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How Do You Track Flight Hours  
User currently offlineAirfoilsguy From , joined Dec 1969, posts, RR:
Posted (8 years 3 weeks 5 days 1 hour ago) and read 4053 times:

When do they start? Does taxi time count? Does everyone on the flight deck claim flight hours or just the pilot who is holding the controls? If you are stuck in a taxi way holdong for an hour is that counted?

12 replies: All unread, jump to last
 
User currently offlineFuturecaptain From , joined Dec 1969, posts, RR:
Reply 1, posted (8 years 3 weeks 5 days 1 hour ago) and read 4047 times:

You log time off the hobbs meter. It counts in 1/10 of an hour and starts turning when the plane is turned on and stops when the plane is shut down. So yes, taxi time, holding time, ect is counted.

Now, if everyone on the flight deck logs the time the answer is it depends. I'll let someone else answer if they can before I look it up in the FARs to make sure I'm right.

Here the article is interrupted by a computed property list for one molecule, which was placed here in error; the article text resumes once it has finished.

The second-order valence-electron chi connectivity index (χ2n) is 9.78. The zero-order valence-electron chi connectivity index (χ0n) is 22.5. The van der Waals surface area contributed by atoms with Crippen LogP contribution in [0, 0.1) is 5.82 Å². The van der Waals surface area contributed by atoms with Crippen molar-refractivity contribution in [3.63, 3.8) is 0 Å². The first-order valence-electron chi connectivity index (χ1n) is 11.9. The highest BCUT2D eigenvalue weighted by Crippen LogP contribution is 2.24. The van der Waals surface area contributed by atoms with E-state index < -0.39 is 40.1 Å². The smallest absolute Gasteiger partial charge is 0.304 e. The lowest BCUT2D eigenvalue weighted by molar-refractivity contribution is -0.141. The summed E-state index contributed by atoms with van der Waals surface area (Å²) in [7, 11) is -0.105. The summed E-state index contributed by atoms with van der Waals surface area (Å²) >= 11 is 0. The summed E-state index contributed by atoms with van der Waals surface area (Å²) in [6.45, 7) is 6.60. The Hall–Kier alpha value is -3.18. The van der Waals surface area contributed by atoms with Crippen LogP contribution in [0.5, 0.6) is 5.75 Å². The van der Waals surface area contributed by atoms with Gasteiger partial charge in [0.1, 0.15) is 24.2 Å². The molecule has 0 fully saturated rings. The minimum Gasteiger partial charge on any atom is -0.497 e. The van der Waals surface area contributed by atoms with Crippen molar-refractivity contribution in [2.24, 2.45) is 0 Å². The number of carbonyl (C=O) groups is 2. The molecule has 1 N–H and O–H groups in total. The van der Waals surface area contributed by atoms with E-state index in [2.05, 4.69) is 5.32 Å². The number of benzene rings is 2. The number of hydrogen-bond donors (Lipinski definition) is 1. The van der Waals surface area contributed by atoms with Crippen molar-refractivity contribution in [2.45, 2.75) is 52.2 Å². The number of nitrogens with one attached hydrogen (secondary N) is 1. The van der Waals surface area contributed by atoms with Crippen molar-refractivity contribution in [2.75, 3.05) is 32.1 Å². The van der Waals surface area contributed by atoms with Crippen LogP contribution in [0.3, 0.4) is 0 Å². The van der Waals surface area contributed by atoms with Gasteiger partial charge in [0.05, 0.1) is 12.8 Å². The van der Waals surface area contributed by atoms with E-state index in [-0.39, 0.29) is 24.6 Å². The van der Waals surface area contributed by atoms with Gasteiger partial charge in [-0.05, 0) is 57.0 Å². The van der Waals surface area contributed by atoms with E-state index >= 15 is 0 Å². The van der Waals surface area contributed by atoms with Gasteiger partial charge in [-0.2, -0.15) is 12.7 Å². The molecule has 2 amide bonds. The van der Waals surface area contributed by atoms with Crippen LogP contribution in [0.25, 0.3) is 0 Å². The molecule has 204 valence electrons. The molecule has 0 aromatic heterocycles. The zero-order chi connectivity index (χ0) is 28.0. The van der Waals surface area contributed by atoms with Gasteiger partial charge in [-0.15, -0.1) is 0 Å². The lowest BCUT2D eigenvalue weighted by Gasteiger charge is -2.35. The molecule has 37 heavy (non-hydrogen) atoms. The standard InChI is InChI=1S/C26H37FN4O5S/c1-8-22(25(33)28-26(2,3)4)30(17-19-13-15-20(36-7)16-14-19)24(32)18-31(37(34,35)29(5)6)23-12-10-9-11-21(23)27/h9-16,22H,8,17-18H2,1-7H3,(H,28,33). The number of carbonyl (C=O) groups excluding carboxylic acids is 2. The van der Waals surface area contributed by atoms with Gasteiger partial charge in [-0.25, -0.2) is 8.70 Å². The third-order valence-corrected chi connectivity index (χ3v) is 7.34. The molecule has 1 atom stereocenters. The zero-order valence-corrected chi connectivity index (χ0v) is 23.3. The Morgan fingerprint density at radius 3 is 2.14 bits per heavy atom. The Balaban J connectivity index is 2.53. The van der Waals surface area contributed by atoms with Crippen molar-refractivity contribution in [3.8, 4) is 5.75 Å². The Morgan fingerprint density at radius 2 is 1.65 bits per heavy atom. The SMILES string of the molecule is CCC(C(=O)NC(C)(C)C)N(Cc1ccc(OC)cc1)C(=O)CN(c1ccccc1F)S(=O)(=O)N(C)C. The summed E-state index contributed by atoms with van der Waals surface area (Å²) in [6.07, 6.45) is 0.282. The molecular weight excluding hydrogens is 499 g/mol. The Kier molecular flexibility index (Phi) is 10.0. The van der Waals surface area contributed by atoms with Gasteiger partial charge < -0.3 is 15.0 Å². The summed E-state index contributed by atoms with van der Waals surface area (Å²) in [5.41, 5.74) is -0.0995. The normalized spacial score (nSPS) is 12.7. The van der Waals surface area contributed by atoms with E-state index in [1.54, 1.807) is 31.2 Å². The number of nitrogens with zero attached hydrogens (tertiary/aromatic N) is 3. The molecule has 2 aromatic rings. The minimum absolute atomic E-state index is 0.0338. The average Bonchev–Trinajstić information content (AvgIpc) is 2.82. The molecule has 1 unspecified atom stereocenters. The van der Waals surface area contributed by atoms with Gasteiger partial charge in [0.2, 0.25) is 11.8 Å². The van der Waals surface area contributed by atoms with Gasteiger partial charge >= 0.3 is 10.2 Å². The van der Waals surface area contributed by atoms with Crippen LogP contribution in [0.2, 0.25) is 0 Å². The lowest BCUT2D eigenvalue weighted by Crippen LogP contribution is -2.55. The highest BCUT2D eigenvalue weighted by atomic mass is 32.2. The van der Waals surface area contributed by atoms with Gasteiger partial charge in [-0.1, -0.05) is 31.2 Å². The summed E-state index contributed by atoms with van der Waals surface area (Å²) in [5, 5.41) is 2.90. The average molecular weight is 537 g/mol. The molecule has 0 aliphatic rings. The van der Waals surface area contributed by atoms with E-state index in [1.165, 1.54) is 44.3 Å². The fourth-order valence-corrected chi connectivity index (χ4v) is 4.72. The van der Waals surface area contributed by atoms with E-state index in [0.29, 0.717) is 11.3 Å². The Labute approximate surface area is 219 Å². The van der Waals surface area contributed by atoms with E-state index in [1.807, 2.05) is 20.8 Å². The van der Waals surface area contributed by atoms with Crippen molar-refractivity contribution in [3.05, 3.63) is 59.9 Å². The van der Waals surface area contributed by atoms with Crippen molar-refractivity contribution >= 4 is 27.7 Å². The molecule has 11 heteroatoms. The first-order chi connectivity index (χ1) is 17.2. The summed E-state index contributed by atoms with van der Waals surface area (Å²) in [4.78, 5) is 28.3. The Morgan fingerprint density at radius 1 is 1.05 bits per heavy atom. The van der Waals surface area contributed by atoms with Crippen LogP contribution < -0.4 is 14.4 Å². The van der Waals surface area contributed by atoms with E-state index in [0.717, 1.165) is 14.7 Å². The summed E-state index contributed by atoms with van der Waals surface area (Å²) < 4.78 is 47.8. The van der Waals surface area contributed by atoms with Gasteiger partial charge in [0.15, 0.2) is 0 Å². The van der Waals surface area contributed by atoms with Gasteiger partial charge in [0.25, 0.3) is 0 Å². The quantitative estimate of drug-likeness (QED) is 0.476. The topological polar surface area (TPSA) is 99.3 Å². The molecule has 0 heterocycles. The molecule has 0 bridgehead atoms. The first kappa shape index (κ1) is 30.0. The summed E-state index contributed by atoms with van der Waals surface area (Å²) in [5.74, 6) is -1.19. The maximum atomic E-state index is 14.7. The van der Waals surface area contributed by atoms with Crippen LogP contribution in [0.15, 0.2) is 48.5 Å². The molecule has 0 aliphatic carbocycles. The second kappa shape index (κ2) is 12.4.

User currently offlineJetjack74 From United States of America, joined Jul 2003, 7423 posts, RR: 50
Reply 2, posted (8 years 3 weeks 5 days ago) and read 4031 times:
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Quoting Futurecaptain (Reply 1):
You log time off the hobbs meter. It counts in 1/10 of an hour and starts turning when the plane is turned on and stops when the plane is shut down. So yes, taxi time, holding time, ect is counted.

In the airlines, of those who have it, 100% of flight time is tracked on the ACARS. I tells you when the brakes are released/engaged(block-in/block-out), when the aircraft leaves/hits (off and on).



Made from jets!
User currently offlineTheGreatChecko From United States of America, joined Mar 2004, 1130 posts, RR: 2
Reply 3, posted (8 years 3 weeks 4 days 22 hours ago) and read 4007 times:

In recip aircraft, I use the Hobbs meter. Its accurate enough and, in my opinion, any inaccuracies average out in the end.